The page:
Chronicling America has digitized newspapers from across America from 1836-1922. You can search word frequency here.   Search Chronicling America and visualize the results across space and time at USNewsMap project.

Google Trends is an online search tool that allows the user to see how often specific keywords, subjects and phrases have been queried over a specific period of time.

Bookworm: a collection of simple and powerful way to visualize trends in repositories of digitized texts. Here’s a favorite: Movies: dialogues of movie and TV shows.

Timelapse: is a global, zoomable video that lets you see how the Earth has changed over the past 32 years.

Metrocosm is my collection of maps and other data visualization projects — trying to make sense of the world through numbers. Here’s All the World’s Immigration Visualized in 1 Map.

There are many individual project that have visualize a specific data set for example  Map of white supremacy mob violence

Assignment 1

Choose one or more of these digital tools (or use a favorite of yours) and blog about how you would use it in an activity, lesson or unit. A few things to keep in mind:

  1. Be sure you design a lesson that allows your students to be the ones using the tool. ( it’s not just for display, they get to use it for analysis)
  2. Be sure to include an embed of the tool (if possible) or at least a screen shot with link back to the tool.
  3. Blog post due: 11/6.

Assignment 2

Students will develop and deliver a 30 min lesson in class.

11/13  – James, Nancy, Paxton
11/20 – Taran, Kelly, David
The lesson should a historical thinking skills lesson. Specific content of lesson is up to you. If you can get the timing right, we can offer you feedback before you use it with your students.
  • This lesson should be delivered as if we were your class.
  • Your peers will serve as participant observers noting lesson content, nature of the student task, lesson delivery and student workflow.
  • You should post your lesson on our site (due when you deliver to class).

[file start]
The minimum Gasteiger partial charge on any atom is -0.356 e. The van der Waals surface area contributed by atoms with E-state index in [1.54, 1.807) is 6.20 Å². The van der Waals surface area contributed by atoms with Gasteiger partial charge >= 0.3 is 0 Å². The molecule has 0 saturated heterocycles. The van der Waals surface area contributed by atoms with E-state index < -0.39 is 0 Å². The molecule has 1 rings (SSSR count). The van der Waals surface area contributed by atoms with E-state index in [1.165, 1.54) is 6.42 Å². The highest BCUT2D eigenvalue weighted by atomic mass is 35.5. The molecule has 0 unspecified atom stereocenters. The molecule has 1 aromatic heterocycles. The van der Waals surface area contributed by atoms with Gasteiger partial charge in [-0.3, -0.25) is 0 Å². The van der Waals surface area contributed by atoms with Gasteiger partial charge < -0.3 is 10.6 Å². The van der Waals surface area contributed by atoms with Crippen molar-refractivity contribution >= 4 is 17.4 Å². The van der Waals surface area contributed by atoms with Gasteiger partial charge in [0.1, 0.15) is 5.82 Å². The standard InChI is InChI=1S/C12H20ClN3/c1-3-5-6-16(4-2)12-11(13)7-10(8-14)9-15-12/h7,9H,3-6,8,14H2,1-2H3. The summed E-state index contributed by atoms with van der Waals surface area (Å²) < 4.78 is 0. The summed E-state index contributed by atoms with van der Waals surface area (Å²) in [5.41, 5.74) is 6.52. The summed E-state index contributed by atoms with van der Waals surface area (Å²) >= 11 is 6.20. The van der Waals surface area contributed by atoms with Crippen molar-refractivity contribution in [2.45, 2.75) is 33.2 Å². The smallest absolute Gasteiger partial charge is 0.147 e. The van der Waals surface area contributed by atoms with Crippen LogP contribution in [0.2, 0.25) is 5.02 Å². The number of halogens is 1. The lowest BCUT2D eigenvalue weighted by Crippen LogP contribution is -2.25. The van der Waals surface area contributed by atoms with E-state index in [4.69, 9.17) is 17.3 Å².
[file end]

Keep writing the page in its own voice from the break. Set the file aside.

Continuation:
• Feel free to design a flipped lesson in advance and let the class know of your plans and required viewing.
  • If you have a significant amount of reading required, send it to us in advance.
  • After your delivery of the lesson go back and edit your post with synopsis of what you learned from our class feedback.

Image credits:
Header: AdobeSpark public domain
Insert: Teaching with a SMART Board / Flickr








Class 10: Digital Literacy








Family_watching_television_1958

This week we have another split class. One component will be our Lesson Study II where students will have 5 mins to pitch a lesson idea for peer feedback. Unlike our first lesson study, no written write up is required. Visual aides are optional.

Then we will turn our attention to emerging ideas of digital literacy. We will revisit an earlier reading Snapshot of a Modern Learner and it’s implication for the classroom. I will offer a brief lecture detailing aspects of  the “new digital literacy.”

  • Find, decode and critically evaluate information.
  • Curate, store and responsibly share it.
  • Effectively filter information flow and stay focussed.

Students will have an opportunity to view GapMinder World – a website that exemplifies redefined learning in the digital era. Students will get to use two additional transformative web-based research tools – NGram Viewer and NY Times Chronicle – to develop and test hypotheses.